Rahman, Q. and G. D. Wilson. 2003. Sexual orientation and the 2nd to 4th finger length ratio: evidence for organizing effects of sex hormones or developmental instability? Psychoneuroendocrinology. Vol. 28: 283-303

  • The authors found that self-identified homosexuals, both male and female, had significantly lower finger length ratios. They suggest that this is caused by elevated levels of androgens which results in developmental instability.


P.  Penis Length

Bogaert, A. F. and S. Hershberger. 1999. The relation between sexual orientation and penile size.  Archives of Sexual Behavior. 28(3): 213-321.

  • This study utilized a sample of 5122 males and found that the self-identified homosexual men had larger penises than the heterosexual men.


Q.  Prenatal Effects

Bailey, J. M.; L. Willerman; and C. Parks. 1991. A test of the prenatal stress theory of human male homosexuality. Archives of Sexual Behavior. 20:  277-293.

Dorner, G.; T. Geier; L. Ahrens; et al. 1980. Prenatal stress as possible etiogenic factor of homosexuality in human males. Endokrinologie. 75:  365–36.

Ellis, L. and S. Cole-Harding. 2001. The effects of prenatal stress, and of prenatal alcohol and nicotine exposure, onhuman sexual orientation. Physiology and Behavior. 74: 1–14.

  • 7500 subjects and their mothers provided information regarding their sexual orientation and the mother’s stress, as well as use of alcohol and nicotine during pregnancy. Maternal stress during pregnancy, particularly during the first trimester, was shown to significantly correlate with male homosexuality.


R.  Puberty Onset, Weight and Height

Blanchard, R. and A. F. Bogaert. 1996. Biodemographic comparisons of homosexual and heterosexual men in the kinsey interview data. Archives of Sexual Behavior. 25: 551–579.

Bogaert, A. F. and R. Blanchard. 1996. Physical development and sexual orientation in men: height, weight and age of puberty differences. Personality and Individual Differences. 21: 77–84.

Bogaert, A. F.; C.  Friesen; and P. Klentrou. 2002. Age of puberty and sexual orientation in a national probability sample. Archives of Sexual Behavior. 31(1): 73-81.

Bogaert, A. F. and C. Friesen. 2002. Sexual orientation and height, weight, and age of puberty: new tests from a british national probability sample. Biological Psychology. 59(2): 135-145.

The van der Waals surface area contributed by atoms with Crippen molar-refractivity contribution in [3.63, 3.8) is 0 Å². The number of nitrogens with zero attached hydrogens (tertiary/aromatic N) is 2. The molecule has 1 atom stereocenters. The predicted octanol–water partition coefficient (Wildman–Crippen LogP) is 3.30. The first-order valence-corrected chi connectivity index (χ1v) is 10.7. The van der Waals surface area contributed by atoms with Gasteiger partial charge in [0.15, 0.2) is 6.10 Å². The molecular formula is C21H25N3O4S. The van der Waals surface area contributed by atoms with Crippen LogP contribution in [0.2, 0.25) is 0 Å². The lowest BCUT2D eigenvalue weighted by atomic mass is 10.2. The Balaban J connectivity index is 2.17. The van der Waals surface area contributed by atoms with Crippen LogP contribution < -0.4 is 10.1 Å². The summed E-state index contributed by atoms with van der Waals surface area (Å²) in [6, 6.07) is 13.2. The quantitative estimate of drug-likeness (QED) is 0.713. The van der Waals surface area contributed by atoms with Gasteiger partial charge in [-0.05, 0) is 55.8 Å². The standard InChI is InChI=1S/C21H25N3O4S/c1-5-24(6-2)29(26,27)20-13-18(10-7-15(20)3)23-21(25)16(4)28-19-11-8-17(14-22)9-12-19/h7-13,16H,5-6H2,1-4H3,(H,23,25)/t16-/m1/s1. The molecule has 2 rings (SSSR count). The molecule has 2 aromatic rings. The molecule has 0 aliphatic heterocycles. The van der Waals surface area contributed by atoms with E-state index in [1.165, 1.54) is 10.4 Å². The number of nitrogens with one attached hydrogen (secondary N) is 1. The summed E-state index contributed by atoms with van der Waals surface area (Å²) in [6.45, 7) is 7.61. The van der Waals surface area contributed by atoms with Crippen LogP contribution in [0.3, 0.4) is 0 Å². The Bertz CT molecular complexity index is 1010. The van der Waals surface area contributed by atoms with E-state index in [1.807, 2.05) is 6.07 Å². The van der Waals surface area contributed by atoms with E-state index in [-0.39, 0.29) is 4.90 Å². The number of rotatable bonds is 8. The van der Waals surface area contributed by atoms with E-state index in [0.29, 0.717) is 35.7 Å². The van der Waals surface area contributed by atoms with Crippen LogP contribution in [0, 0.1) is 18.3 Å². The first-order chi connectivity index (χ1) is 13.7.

Bogaert, A. F.  2003. Physical development and sexual orientation in women: height, weight, and age of puberty comparisons. Personality, Individual Differences. 24(1): 115-121.

  • This study utilized a female sample size of 5476. Sexual orientation was determined using a self-report method. Those identifying as homosexual were taller and heavier than those identifying as heterosexual. No difference in puberty onset was found.


S.  Other Possible Biological Causes of Homosexuality: Virus Theory

Binstock, T. 2001. An immune hypothesis of sexual orientation. Medical Hypotheses. 57(5): 58-590.

  • Presents the hypothesis that sexual orientation is encoded within immune-cell subsets of mucosal and epithelial tissues.

Web article:



III. Cognitive Differences

A.  Differences in Spatial Competencies

Neave, N., Menaged, M., and Weightman, D. R. “Sex differences in cognition: the role of testosterone and sexual orientation, Brain & Cognition, Vol. 41, (1999). 245-262

  • The authors found differences in performance on spatial and verbal tasks between the genders. They also found differences in the amount of salivary testosterone during performance of the spatial tasks. They concluded that testosterone might play a role in the performance of spatial tasks.

Rahman, Q. Wilson, G. D., and Abrahams, S. “Sexual orientation related differences in spatial memory,” Journal of the International Neuropsychological Society, Vol. 9, (2003). 376-383

  • This study utilized a sample of 240 men and woman. The authors found that the females had significantly better spatial memory than the males, with self-identified homosexual males scoring similarly to self-identified heterosexual females. No difference in performance was found between self-identified homosexual and heterosexual females.


B.  Visuomotor Targeting Tasks